Monday, 2 July 2012

Belly Dancing

Fantasy Bob did not realise until he caught the tail end of the event that this weekend was Big Dance Edinburgh.  There was a series of open air dance events across the City.  He regrets that he did not keep himself better informed, for this event could have been a fine substitute for watching or playing cricket, neither of which was possible due to the continuing wet weather.

He was pleased that he did catch the end of the event, which included a series of displays of different kinds of dancing.  As he arrived the Belly Dancing Barbie had just finished her gyrations and the stage was taken up with a troupe called Twisted Tails and Katra,  which was described in the programme as a Tribal belly dancing demonstration. And very enjoyable it was too, the highlight being a lady who arrived on the stage with two large scimitars.  After waving them about for a bit she balanced them both on her head and did a series of twirls and wiggles. Test Match Quality.

That old 2 scimitars on the head routine
Belly dancing seemed to be prominent in the Big Dance programme, and it has a long and respectable tradition with many variants. This got FB wondering about the connection that belly dancing has with cricket.

FB has known many players during his long years in the lower leagues who have concentrated on the belly, but rather ignored the dance. Indeed so predominant has the belly become, that even strolling a single in the time it would take an enthusiastic junior to run four is a challenge. This effort may not rival Nureyev in terms of fluidity of movement, but it is certainly rhythmic. Indeed the complex rhythmic interplay between the belly and the rest of the body can overcome the watcher and leave them dizzy.

But the honourable tradition of belly dancing has a lot in common with cricket. There are a number of standard movements in most belly dancing. These are all cricketer's moves.

There is the shimmy - described as a shivering vibration of the hips. This is most commonly seen in cricket when the batsman has been struck on the front pad by a straight one and is desperately attempting to give the impression that he was struck outside the line. So impressive can this movement be that umpires in the lower leagues are frequently taken in by it. Players therefore practice it assiduously. Top level cricket has had to introduce the DRS to overcome its power over umpires. Despite the ICC advocacy of this system (Designed to Reduce Shimmying), it the Indian Board of Control has resisted it in respect of its nation's long tradition of shimmy and similar dance moves.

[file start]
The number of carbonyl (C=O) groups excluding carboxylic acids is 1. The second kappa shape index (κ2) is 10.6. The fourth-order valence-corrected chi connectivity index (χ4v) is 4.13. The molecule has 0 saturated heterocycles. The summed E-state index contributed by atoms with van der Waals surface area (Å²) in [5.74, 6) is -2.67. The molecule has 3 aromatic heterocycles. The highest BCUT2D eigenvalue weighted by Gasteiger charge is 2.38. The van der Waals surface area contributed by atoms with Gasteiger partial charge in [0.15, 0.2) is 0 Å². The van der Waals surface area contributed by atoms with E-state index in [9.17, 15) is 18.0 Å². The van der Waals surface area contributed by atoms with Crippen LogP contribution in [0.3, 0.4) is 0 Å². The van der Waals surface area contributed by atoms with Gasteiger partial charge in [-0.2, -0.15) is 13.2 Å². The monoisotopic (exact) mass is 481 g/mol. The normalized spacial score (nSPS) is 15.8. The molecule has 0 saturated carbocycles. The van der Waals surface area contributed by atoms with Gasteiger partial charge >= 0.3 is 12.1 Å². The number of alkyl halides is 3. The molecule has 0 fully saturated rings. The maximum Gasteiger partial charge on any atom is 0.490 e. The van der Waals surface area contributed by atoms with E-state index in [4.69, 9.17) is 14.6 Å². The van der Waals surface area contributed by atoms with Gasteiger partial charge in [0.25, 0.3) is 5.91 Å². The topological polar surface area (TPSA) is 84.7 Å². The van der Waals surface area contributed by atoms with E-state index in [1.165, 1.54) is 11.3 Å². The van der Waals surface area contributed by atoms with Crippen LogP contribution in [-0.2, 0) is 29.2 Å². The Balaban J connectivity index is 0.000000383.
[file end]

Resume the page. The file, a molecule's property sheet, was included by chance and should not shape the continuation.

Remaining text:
Then there are hip hits. This is a staccato movement of the hips out from the body. This is most frequently seen by fielders, not unlike FB, who were once a ball of lithe athleticism in the field, now have difficulty in bending to retrieve the ball without such exaggerated movements. This is not to be confused with hip-hop which is another dance movement which cricketers would do well to avoid since it involves doing twirls while standing on your head. This has been found to hinder bowlers' attempts to bowl a consistent line.

Finally, there are movements called undulations – these are not the undulations addressed by Doughty Groundsmen by the means of sitting on the heavy roller. Instead they are described as fluid movements of the hips or of the chest and abdominal muscles in a circular or rotating fashion. FB reads that the most well known of these movements is designed to the impression of riding a camel. And not, as FB had previously believed the method through which a batsman recovered his equanimity after being struck by a fast ball in what Richie Benaud invariably described as the lower abdomen.

Belly dancing with a difference
As yet, FB has not found a move in cricket that equates to doing a series of twirls with two scimitars balanced on your head. However he thinks it is only a matter of time before an innovative batsman such as Eion Morgan or KP develops this shot.



2 comments:

  1. The arrival of bellydancing in Edinburgh is certainly a welcome development, enriching as it does the cultural mix of this cold northern city. It follows a recent disclosure that a neighbour of FB has been positively identified by DNA analysis to be a direct descendent of the Queen of Sheba. FB could experiment with some of the above moves in forthcoming matches (assuming these are not rained off). However, on grounds of good taste, on he should probably avoid the Dance of the Seven Veils.

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    1. FB has always enjoyed the dance of the seven bails.

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